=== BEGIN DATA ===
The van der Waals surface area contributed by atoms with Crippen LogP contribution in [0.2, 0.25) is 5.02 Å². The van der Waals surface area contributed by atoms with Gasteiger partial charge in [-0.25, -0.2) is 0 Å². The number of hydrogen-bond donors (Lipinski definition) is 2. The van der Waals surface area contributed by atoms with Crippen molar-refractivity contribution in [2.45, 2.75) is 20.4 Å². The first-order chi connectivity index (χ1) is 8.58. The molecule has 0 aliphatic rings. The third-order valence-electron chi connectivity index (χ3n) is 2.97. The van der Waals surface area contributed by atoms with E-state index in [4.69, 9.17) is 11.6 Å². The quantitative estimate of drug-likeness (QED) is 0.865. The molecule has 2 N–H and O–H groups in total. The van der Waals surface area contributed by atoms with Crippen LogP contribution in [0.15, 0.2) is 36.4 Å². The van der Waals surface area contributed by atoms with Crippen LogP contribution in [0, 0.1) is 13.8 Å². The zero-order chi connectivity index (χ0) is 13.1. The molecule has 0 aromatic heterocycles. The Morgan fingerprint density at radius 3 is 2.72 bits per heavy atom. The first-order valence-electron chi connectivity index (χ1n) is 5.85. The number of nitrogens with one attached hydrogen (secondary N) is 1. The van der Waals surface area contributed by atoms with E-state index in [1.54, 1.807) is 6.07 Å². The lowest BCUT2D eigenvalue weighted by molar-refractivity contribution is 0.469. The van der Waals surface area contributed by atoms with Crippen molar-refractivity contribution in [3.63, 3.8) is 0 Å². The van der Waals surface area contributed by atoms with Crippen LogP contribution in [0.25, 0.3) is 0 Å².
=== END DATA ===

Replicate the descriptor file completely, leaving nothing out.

The van der Waals surface area contributed by atoms with Crippen LogP contribution in [0.2, 0.25) is 5.02 Å². The van der Waals surface area contributed by atoms with Gasteiger partial charge in [-0.25, -0.2) is 0 Å². The number of hydrogen-bond donors (Lipinski definition) is 2. The van der Waals surface area contributed by atoms with Crippen molar-refractivity contribution in [2.45, 2.75) is 20.4 Å². The first-order chi connectivity index (χ1) is 8.58. The molecule has 0 aliphatic rings. The third-order valence-electron chi connectivity index (χ3n) is 2.97. The van der Waals surface area contributed by atoms with E-state index in [4.69, 9.17) is 11.6 Å². The quantitative estimate of drug-likeness (QED) is 0.865. The molecule has 2 N–H and O–H groups in total. The van der Waals surface area contributed by atoms with Crippen LogP contribution in [0.15, 0.2) is 36.4 Å². The van der Waals surface area contributed by atoms with Crippen LogP contribution in [0, 0.1) is 13.8 Å². The zero-order chi connectivity index (χ0) is 13.1. The molecule has 0 aromatic heterocycles. The Morgan fingerprint density at radius 3 is 2.72 bits per heavy atom. The first-order valence-electron chi connectivity index (χ1n) is 5.85. The number of nitrogens with one attached hydrogen (secondary N) is 1. The van der Waals surface area contributed by atoms with E-state index in [1.54, 1.807) is 6.07 Å². The lowest BCUT2D eigenvalue weighted by molar-refractivity contribution is 0.469. The van der Waals surface area contributed by atoms with Crippen molar-refractivity contribution in [3.63, 3.8) is 0 Å². The van der Waals surface area contributed by atoms with Crippen LogP contribution in [0.25, 0.3) is 0 Å².